Most folks, whether fans of hip-hop or involved in the hip-hop community in Arkansas, are aware that for all the rap scenes throughout the Southeast that have generated at least one popular star, Arkansas, for its part, is still lacking that one breakout. There have been a few hopefuls over the past few years, rappers still practicing many of the old-school methods of self-promotion: hand-to-hand marketing, driving around from club to club passing out CDs, paying club DJs to consider spinning their singles, all on a wing and prayer, funded entirely by their own limited finances. Of course, now everyone markets themselves on the Internet. Dropping mixtapes online has propelled independent rappers from other Southern locales — G-Side of Alabama and Big K.R.I.T. of Mississippi spring to mind. After speaking with several Arkansas hip-hop stalwarts and a slew of younger rappers from the up-and-coming generation, everyone agreed that Arkansas is still in need of a breakthrough. But no one is exactly sure how we’re going to get it.
And what of the recent contenders? Of the several hopefuls of previous years, only a few remain working in Arkansas. Epiphany, who has done his part to promote shows and self-market via old-fashioned methods of passing out CDs and seeking Internet coverage, just released his album, “Such is Life.” 607 recently announced he was taking a hiatus from releasing music. “I can’t just keep putting out music like I have; it’s like throwing it out in the air and seeing what happens,” he told the Times back in May. “The money I make off of albums is increasing, but so is the cost of living.” Goines, for his part, has semi-retired after the 2011 release of his album, “Something to Lose.” He claims rap will always be a singular obsession he’ll keep coming back to, but he’s fulfilling a promise he made to himself as a young man: If he didn’t make it by now, he’d be out.
S.L. Jones, a Little Rock native who’s had national success on the mixtape circuit, collaborating with name producers and MCs, didn’t start rapping until he moved to Atlanta in the early 2000s and he’s not yet known enough to have much impact on the Arkansas scene. Rod D, despite having secured a distribution deal through a Universal Music subsidiary, is busy opening a club in Cabot, and continues to promote hip-hop shows, hoping to include more local artists as opening acts on the bill. There was some celebration surrounding Arkansas Bo, who, despite being based in Dallas for a few years now, recently collaborated with Houston legend Scarface on a track, and who makes sure to get hometown credit where it’s due. Most notoriously, E Dubb, one of the most unifying presences on the scene, according to 607, was incarcerated earlier this year on drug and gun charges. For a limited community that harbors such high expectations for each other — each rapper both counting on and dreading the fact that his comrade might make it before him — it’s quite a wound to lose a diplomatic figure like E Dubb.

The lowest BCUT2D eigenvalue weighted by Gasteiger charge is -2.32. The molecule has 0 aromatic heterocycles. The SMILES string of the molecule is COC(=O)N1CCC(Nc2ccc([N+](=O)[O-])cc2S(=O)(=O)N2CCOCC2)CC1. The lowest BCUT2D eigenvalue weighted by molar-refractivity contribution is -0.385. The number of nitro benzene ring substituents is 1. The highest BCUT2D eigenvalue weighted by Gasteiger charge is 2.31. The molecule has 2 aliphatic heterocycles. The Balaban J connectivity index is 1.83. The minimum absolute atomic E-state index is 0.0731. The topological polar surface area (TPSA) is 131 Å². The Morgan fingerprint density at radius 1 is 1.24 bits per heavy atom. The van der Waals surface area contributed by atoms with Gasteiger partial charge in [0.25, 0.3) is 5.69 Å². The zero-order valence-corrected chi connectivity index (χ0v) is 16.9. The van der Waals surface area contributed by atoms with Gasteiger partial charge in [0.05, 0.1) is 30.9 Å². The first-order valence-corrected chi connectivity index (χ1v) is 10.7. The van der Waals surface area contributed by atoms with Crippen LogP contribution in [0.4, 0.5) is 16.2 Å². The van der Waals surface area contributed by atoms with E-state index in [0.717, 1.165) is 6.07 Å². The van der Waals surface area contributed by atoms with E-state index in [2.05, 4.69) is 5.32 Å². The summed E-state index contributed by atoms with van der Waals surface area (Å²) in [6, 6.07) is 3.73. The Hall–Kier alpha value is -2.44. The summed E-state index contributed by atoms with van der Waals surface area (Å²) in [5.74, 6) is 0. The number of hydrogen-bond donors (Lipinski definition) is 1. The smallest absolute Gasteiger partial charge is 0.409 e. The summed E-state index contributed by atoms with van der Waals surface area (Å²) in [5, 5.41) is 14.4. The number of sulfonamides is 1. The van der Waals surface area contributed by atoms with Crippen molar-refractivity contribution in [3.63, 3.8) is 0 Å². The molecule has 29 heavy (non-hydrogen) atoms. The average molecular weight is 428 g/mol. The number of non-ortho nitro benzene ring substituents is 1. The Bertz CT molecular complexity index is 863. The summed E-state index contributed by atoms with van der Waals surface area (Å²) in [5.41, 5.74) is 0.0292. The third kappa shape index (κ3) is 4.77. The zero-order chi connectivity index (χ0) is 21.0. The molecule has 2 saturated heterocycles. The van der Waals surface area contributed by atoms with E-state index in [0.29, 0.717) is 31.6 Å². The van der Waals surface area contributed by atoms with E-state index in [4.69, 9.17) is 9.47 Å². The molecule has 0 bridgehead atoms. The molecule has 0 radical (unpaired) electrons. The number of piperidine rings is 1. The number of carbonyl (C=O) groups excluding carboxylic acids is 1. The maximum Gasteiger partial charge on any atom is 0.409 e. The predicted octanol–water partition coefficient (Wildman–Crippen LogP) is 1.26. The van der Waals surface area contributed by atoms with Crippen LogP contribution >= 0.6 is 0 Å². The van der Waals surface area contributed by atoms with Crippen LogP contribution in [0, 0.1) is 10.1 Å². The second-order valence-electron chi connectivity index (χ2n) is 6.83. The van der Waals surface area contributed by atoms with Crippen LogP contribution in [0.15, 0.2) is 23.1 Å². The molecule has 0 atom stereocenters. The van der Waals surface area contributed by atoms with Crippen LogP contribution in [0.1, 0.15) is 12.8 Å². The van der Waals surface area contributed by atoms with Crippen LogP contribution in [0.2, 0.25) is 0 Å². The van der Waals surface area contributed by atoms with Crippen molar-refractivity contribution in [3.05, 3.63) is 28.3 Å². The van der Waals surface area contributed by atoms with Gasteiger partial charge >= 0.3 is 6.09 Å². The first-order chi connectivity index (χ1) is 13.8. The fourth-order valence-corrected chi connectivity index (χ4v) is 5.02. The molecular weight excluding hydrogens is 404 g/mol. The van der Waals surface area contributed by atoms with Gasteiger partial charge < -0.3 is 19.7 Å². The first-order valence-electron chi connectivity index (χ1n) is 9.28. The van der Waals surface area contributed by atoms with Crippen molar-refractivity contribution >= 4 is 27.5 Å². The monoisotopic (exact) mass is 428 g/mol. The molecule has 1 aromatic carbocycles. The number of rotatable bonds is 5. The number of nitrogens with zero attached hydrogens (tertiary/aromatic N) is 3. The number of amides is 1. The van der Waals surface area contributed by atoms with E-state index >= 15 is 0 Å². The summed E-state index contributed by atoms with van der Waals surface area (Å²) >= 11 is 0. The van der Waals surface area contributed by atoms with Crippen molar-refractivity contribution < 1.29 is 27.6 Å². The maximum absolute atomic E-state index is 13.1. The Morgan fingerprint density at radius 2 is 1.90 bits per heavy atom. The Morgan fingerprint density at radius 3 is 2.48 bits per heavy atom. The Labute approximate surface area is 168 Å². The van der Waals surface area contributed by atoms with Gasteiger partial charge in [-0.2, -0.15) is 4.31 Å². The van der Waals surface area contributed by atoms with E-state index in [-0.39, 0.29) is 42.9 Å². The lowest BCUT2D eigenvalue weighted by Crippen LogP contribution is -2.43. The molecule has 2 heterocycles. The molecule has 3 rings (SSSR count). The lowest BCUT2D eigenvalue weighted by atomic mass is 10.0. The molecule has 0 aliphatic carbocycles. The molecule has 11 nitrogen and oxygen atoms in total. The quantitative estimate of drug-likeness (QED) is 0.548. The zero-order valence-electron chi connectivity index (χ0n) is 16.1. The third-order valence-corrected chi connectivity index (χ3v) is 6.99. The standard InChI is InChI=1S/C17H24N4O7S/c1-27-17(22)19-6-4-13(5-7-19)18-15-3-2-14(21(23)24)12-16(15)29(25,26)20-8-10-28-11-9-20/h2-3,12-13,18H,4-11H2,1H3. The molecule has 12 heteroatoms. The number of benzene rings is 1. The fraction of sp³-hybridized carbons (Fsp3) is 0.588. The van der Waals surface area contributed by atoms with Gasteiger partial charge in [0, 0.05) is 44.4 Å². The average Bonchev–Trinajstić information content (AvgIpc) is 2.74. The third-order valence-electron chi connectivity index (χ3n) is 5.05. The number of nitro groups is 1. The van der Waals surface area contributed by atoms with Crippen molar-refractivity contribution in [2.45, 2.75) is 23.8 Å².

However, you can’t say that any of them have yet broken out. There seems to be a variety of theories surrounding why this is. The scene has grown significantly in the past decade. But where is the wider public interest? 607 chalked it up to a lack of venue support in the area — if club owners, promoters, DJs and event organizers created a cult of celebrity surrounding local artists, then the general club-going public would respond, saying “This is America, we sell celebrity.” He believes that the success of nearby scenes in Memphis, Dallas, and Atlanta has depended entirely on this implicit “hierarchy” of local performers.
Others like Goines and Arkansas Bo speak with a sense of disenchantment, naming limitations like lack of exposure and most rappers’ inability (or reluctance) to leave the state in order to promote their music. Bo, in particular, while in Dallas, drives around to communities in Texas, Oklahoma, Kansas, and Missouri passing out CDs. He claims that he would have never gotten the chance to work with a figure like Scarface if he hadn’t left Arkansas and moved closer to a city with an established hip-hop reputation. Knowing this opinion would be unpopular in such a pride-oriented community, he says, “We’ve got a lot of talent — but that’s all we’ve got. If we don’t have anybody to put the talent on, then it isn’t going to get heard.”
Of course, when asked what the current state of Arkansas hip-hop is, most of the rappers, especially ones who’ve been at it for a while, acknowledge that the scene these days has banded together in support of each other’s projects. 607 mentioned the fervent support for Rod D’s distribution deal. Also, the crew LabRatz, which consists of more than a dozen artists, including 607’s brother Bobby, serves as a self-support system for many of the most ambitious rappers in the state. Bobby said that the crew formed officially back in August. The purpose was to unite as many artists as possible in hopes of dissolving the competitive hater culture characteristic of hip-hop and to present a united front where artists can all openly promote one another. Goines mentioned the general excitement surrounding the LabRatz, remarking that although Arkansas has perhaps suffered in the recent past by only having the limited influence of nearby scenes like Memphis and Houston to draw from, LabRatz seems to be a crew interested not only in making innovative tracks but also fresh lyrical content.
But, some older rappers see the flaws of having such interdependent support for a scene: all of the same people are always going to be at your shows, without expanding your audience. What could be the solution, then? Obviously, the dilemma is clear — in order to succeed, you need to build hometown support, everyone needs to support one another, and artists must reach outside of their own immediate communities to garner further interest. If the promotion machine of the Internet can’t address this problem alone, what can be done?